A resolution urging Governor Chris Christie and the New Jersey State Legislature to enact legislation that will permanently extend the 2% cap on binding interest arbitration awards before December 31, 2017.
Whereas, pursuant to the sunset provision contained in P.L. 2014, c. 11 the 2% cap on interest arbitration awards is set to expire on December 31, 2017; and,
Whereas, this law empowers county governments throughout the State to effectively control public safety employment salaries and personnel costs by capping interest arbitration awards at 2% for base salaries, which includes step increments and longevity pay; and,
Whereas, county governments dedicate a substantial portion of their overall annual operating expenses for employee salaries, wages, health benefits, and other personnel costs; and,
Whereas, county governments face a restrictive 2% property tax cap levy where counties must prepare two comprehensive cap calculations and use the more restrictive one; and,
Whereas, failure to extend the 2% cap on interest arbitration awards will force county governments to further reduce or even eliminate essential services, critical personnel, and long-overdue infrastructure improvement projects; and,
Whereas, it is in the best interest of county governments and property taxpayers throughout the State struggling to make ends meet to permanently extend the 2% cap on interest arbitration awards.
Now, Therefore, Be it Resolved that the New Jersey Association of Counties does in fact hereby urge Governor Chris Christie and the New Jersey State Legislature to enact legislation that will permanently extend the 2% cap on interest arbitration awards before December 31, 2017; and,
Be it Further Resolved that certified copies of this Resolution are forwarded to the Governor of the State of New Jersey Chris Christie, the President of the New Jersey State Senate Steve Sweeney, the Speaker of the General Assembly Vincent Prieto, and the New Jersey Association of Counties.
Library Bond Construction Act
On July 21st, Governor Christie signed into law Senate, No. 2171/Assembly No. 222 (Bateman R-16/Greenstein D-14)(DeAngelo D-14/Giblin D-34) as P.L. 2017, c. 149, which authorizes the issuance of $125,000,000.00 in State general obligation bonds to provide grants for the construction, expansion, and equipping of New Jersey’s public libraries.
In summary, the measure directs the State Librarian, in consultation with the President of Thomas Edison State University, to establish eligibility criteria for the receipt of grants by local governing bodies that provide support to public libraries. The State Librarian, with the approval of the President, must prepare a list of eligible projects. The grants will support 50% of the cost of a project for any project financed by the bond proceeds with the appropriate local governing body served by the public library supporting the balance. The new law also authorizes local governing bodies to solicit and receive grants, and other funds from any private source to support its required share of the project. The measure further provides that the bond act must be submitted to voters for approval at the General Election in November, and appropriates $5,000.00 to the Department of State for expenses in connection with the publication of the public question. NJAC supported the initiative as it made its way through the Legislature as it will provide financial assistance to county governments across the State in their efforts to operate and maintain state of the art public library systems.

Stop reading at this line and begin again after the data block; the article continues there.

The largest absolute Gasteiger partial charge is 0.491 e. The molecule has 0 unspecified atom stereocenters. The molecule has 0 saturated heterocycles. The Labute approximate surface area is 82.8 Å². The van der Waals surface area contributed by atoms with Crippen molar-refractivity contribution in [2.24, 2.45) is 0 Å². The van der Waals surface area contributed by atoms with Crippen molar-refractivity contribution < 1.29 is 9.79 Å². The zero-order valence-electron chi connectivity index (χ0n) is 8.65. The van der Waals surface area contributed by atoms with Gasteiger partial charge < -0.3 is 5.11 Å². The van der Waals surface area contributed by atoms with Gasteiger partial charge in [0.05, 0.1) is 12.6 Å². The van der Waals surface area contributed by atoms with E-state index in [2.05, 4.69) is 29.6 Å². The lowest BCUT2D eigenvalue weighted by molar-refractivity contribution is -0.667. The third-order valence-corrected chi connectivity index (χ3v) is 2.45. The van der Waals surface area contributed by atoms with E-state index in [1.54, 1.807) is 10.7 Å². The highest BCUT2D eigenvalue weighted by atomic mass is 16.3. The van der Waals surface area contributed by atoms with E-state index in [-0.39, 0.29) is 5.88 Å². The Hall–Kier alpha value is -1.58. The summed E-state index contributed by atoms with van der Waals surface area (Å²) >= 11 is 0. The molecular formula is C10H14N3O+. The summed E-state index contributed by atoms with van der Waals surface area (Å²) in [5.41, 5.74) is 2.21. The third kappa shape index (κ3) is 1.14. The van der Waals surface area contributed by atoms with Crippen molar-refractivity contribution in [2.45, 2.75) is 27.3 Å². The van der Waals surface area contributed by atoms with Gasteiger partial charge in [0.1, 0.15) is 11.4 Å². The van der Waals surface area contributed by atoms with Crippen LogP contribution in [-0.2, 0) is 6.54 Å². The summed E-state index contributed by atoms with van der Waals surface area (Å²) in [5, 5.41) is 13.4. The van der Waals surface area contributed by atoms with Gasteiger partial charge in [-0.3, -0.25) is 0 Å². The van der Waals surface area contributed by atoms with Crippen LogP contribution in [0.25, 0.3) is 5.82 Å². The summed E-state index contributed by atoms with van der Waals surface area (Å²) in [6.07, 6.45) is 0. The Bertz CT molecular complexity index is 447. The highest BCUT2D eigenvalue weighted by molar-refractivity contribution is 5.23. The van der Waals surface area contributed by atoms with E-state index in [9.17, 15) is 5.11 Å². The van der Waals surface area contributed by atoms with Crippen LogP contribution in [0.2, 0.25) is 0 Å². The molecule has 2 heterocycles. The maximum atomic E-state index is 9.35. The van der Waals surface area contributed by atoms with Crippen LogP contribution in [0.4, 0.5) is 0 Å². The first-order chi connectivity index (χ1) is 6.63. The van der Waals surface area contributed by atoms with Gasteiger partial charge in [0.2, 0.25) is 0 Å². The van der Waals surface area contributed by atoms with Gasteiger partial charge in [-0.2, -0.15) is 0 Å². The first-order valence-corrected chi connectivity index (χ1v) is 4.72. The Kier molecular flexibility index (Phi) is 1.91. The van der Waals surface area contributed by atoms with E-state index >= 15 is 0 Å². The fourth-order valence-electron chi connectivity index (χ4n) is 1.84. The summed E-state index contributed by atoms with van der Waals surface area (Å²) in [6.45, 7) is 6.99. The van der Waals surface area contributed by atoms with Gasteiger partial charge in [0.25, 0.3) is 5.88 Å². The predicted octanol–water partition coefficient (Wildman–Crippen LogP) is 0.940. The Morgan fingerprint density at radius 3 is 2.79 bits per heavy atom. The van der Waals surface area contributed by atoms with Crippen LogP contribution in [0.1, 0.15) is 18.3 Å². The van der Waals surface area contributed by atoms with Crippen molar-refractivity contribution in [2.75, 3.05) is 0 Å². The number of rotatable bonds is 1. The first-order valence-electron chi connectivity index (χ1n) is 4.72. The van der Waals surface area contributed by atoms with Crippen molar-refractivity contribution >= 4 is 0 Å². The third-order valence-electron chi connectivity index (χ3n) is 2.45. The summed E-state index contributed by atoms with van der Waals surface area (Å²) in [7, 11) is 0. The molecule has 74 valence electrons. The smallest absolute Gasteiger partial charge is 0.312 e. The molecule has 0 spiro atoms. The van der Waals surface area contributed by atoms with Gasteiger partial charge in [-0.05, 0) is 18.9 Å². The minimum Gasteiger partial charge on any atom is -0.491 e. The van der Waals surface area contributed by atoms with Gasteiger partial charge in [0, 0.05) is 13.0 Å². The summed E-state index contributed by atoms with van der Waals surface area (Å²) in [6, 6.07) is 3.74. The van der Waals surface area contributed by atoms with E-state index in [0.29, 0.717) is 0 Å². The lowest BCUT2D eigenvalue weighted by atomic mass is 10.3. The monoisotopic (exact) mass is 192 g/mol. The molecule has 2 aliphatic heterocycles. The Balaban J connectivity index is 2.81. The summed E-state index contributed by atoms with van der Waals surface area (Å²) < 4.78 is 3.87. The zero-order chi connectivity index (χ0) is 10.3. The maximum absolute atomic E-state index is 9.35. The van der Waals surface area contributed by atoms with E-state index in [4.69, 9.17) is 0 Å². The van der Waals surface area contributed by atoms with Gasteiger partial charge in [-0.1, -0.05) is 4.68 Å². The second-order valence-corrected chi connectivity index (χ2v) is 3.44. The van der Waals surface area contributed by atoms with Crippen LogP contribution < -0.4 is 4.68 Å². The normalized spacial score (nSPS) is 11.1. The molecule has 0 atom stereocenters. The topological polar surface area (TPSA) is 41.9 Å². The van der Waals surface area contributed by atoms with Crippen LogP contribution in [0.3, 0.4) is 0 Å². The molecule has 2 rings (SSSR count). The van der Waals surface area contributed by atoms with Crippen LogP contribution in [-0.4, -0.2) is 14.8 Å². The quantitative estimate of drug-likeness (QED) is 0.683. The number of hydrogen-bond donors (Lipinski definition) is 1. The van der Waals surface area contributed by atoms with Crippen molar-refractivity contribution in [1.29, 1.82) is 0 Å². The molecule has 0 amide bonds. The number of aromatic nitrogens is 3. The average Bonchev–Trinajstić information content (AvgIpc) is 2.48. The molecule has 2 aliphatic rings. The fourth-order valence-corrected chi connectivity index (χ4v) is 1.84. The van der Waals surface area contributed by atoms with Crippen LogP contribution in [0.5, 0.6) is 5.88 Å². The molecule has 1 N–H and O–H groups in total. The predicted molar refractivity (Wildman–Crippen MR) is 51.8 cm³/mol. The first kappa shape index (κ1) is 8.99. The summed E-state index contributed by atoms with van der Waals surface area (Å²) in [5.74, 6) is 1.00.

Bridge Maintenance Guarantees
On July 13th, Governor Christie signed into law Senate, No. 2809/Assembly, No. 2181 (Sarlo D-36)(Caride D-36/Schaer D-36) as P.L. 2017, c.109, which prohibits the New Jersey Turnpike Authority (NJTA) from requiring a county to provide a guarantee for the maintenance of a pedestrian bridge when determining approval for construction of the bridge under certain circumstances.
In summary, the new law provides that when determining whether to approve the construction of a pedestrian bridge that impacts property owned and operated by NJTA, the Authority is prohibited from requiring a county to provide a guarantee for the maintenance of said pedestrian bridge in the event that a municipality defaults on its obligation to maintain the bridge. However, the law only applies if the pedestrian bride connects two points within the same municipality and the municipality has the ability to generate revenue from property taxes. NJAC supported the measure as it made its way through the Legislature as it removes an impediment under prior law that prevented the construction of a pedestrian bridge in a municipality that would allow its residents to access one of our outstanding county parks.
Open Space Acquisition
Also on July 21st, Governor Christie signed into law Senate, No. 195/Assembly, No 1645 (Kyrillos D-13/Smith D-17)(Schaer D-36/Webber D-36) as P.L. 2017, c.154, which expands the definition of “acquisition” under the law concerning the establishment of county and municipal open space trust funds. In summary, the new law clarifies that the term “acquisition” includes the demolition of structures on, the removal of debris from, and the restoration of those lands to a natural state or to a state useful for recreation and conservation purposes. NJAC applauds the passage of the new law as it should resolve any conflicting interpretations or applications that may have hindered county and municipal preservation and revitalization efforts.